Friday, May 29, 2009

State House approves riskier investments

The state House has approved legislation allowing the newly elected state treasurer, Janet Cowell, to diversify state retirement system investments. Less than a year after the collapse of the international financial market, North Carolina's pension funds might be invested in now-infamous mortgage-backed securities, which helped get us all into this mess. Cowell says she needs this option to maintain the fund's 7.25 percent growth rate needed for keeping the retirement system solvent. Because of declining interest rates related to the current recession, the fund is now earning around 6.9 percent. If that rate continues for five years, the retirement fund will have a $1.3 billion deficit, which will have to be made up, presumably, by taxpayers.
Thursday's House vote, which must be affirmed by the Senate, would allow Cowell to invest another 10 percent of the state's $56 billion retirement fund in riskier investments, such as timberland and mortgage-backed securities. Current law limits such risky investments to just 5 percent of the fund. She says the retirement fund is at stake, and it certainly is.
Cowell's request, and the House's approval, it seems to me, takes a short-sighted look at long-term state investments. The state's investments have done extremely well over the years, exceeding most other state retirement funds and certainly exceeding most people's IRAs and 401(k)s. But the fund lost money in 2008 as stock prices plummeted. Rather than "riding it out," as most investment advisers tell clients to do when the stock market falls, Cowell wants to leap into riskier investments that, potentially, could fall faster than stocks. They also could rise faster, but that's the nature of riskier investments.
I'm no investment expert (as my pitiful 401(k) will tell you), but it seems to me that it would be wise for the state to "ride it out" a little longer before panicking and grabbing for riskier returns. While a 7.2 percent average return is needed to sustain the retirement fund, that's an average return, not an annual mandate. Recent predictions say the recession might end by the end of this year. If so, everyone's investments will look better; if not, there still will be time to get into riskier investments.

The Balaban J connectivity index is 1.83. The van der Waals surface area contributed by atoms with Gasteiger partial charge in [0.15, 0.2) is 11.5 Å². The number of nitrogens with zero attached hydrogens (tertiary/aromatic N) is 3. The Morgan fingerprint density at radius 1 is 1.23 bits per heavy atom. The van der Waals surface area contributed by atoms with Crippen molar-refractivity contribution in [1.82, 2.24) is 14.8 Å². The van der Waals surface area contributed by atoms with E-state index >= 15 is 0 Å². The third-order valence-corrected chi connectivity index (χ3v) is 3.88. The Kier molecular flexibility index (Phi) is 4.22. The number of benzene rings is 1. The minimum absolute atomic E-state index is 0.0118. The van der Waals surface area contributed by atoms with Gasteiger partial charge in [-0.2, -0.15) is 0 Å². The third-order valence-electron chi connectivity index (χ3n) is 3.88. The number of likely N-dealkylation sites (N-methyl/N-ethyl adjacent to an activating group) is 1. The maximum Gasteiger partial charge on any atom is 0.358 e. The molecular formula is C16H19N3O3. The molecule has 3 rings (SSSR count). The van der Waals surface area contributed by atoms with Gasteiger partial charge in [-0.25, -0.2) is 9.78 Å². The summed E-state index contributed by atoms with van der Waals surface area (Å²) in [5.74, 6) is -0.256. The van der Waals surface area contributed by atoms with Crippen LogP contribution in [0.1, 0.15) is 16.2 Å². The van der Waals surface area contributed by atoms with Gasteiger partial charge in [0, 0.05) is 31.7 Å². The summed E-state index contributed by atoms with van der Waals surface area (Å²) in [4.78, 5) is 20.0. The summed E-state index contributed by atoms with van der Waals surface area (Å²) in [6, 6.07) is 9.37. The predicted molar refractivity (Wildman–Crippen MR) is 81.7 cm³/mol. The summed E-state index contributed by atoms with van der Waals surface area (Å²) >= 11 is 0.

Thursday, May 28, 2009

Apple gets state deal; Wilson is ready

The General Assembly has approved some tax breaks that are intended to lure Apple Computer to North Carolina. The legendary creator of iPods, iPhones and iMacs plans to build a server facility, presumably the service its iTunes store and other services. Two weeks earlier, Wilson City Council met in closed session to discuss a potential industrial client. Council took no action on the matter.
Coincidence? Maybe. After all, Wilson County has several available industrial sites that could catch the attention of a new industry. These closed-door meetings are not all that rare, and most of them never result in anything.
Still ... Wilson has what a company like Apple wants: a super-high-speed, state-of-the-art fiber optic network that would be ideal for a server farm such as the one Apple wants to build somewhere in North Carolina, or perhaps in another Southeastern state. Apple's server farm is just the sort of high-tech industrial client the city of Wilson had hoped to attract with its gamble on a $28 million fiber-to-the-home network. Apple needs a "big pipe" to send its iTunes songs, television shows and movies to customers. Wilson's 100 MB upload/download speeds provide that big pipe, and it's already in place.
I have no idea whether there is a connection between the state's provision for tax advantages for Apple and Wilson's fiber network, but it would make sense for Apple to look at what Wilson has to offer.

Wednesday, May 27, 2009

Where are you people?

I've had just one comment in more than a week. Is anybody out there?

Sotomayor's confirmation appears likely

President Obama's nomination of Sonia Sotomayor to the U.S. Supreme Court should come as no surprise to anyone. It seemed obvious that Obama would select a woman and a minority. With Sotomayor, he gets both the gender and ethnic bonus. By all accounts, Sotomayor is well qualified and highly competent (summa cum laude at Princeton, Yale Law Review). Her confirmation seems assured, but the highly politicized Supreme Court confirmation battles of the past 20 years leave no room for certainties.